06:17
Continuous improvement.
06:20
Now, that's not the only exciting part.
06:23
That's exciting in itself.
06:26
But if you bring back the cost side of the equation,
06:28
and look at that,
06:31
it turns out, those who have focused on quality,
06:32
they actually also have the lowest costs,
06:35
although that's not been the purpose
in the first place.
06:37
So if you look at the hip surgery story again,
06:40
there was a study done a couple years ago
06:43
where they compared the U.S. and Sweden.
06:45
They looked at how many patients have needed
06:49
to be re-operated on seven years after the first surgery.
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In the United States, the number was three times
06:55
higher than in Sweden.
06:58
So many unnecessary surgeries,
07:00
and so much unnecessary suffering
07:04
for all the patients who were operated on
07:07
in that seven year period.
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Now, you can imagine how much savings
07:11
there would be for society.
07:12
We did a study where we looked at OECD data.
07:15
OECD does, every so often,
07:18
look at quality of care
07:21
where they can find the data
across the member countries.
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The United States has, for many diseases,
07:28
actually a quality which is below the average
07:30
in OECD.
07:32
Now, if the American healthcare system
07:34
would focus a lot more on measuring quality,
07:36
and raise quality just to the level of average OECD,
07:38
it would save the American people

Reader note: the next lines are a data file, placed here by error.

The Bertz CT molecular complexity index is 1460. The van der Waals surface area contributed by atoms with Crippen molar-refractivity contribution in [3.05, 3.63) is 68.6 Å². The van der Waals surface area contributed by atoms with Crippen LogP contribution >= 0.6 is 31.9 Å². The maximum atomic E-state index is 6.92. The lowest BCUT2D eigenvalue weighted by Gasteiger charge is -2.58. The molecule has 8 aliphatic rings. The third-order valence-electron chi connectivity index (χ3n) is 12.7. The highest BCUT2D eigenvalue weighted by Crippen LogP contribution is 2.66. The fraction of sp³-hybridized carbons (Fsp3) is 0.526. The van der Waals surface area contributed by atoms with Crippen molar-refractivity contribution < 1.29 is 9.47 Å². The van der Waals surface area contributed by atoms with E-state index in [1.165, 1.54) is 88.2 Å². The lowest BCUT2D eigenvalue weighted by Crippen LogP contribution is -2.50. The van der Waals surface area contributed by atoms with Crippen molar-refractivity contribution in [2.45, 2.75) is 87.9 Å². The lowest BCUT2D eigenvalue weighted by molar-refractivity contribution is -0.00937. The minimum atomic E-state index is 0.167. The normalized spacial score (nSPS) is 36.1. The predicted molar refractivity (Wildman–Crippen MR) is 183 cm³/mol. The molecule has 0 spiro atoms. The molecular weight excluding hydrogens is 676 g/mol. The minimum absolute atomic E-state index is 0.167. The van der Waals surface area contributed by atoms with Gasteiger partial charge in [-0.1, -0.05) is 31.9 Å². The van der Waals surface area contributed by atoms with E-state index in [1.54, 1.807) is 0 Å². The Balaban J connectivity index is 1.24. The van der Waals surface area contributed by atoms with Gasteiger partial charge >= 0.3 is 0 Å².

07:42
500 billion U.S. dollars a year.
07:45
That's 20 percent of the budget,
07:49
of the healthcare budget of the country.
07:52
Now you may say that these numbers
07:55
are fantastic, and it's all logical,
07:57
but is it possible?
08:00
This would be a paradigm shift in healthcare,
08:02
and I would argue that not only can it be done,
08:04
but it has to be done.
08:08
The agents of change are the doctors and nurses
08:10
in the healthcare system.
08:14
In my practice as a consultant,
08:16
I meet probably a hundred or more than a hundred
08:18
doctors and nurses and other hospital
08:21
or healthcare staff every year.
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The one thing they have in common is
08:27
they really care about what they achieve
08:29
in terms of quality for their patients.
08:31
Physicians are, like most of you in the audience,
08:34
very competitive.
08:36
They were always best in class.
08:39
We were always best in class.
08:41
And if somebody can show them that the result
08:44
they perform for their patients
08:47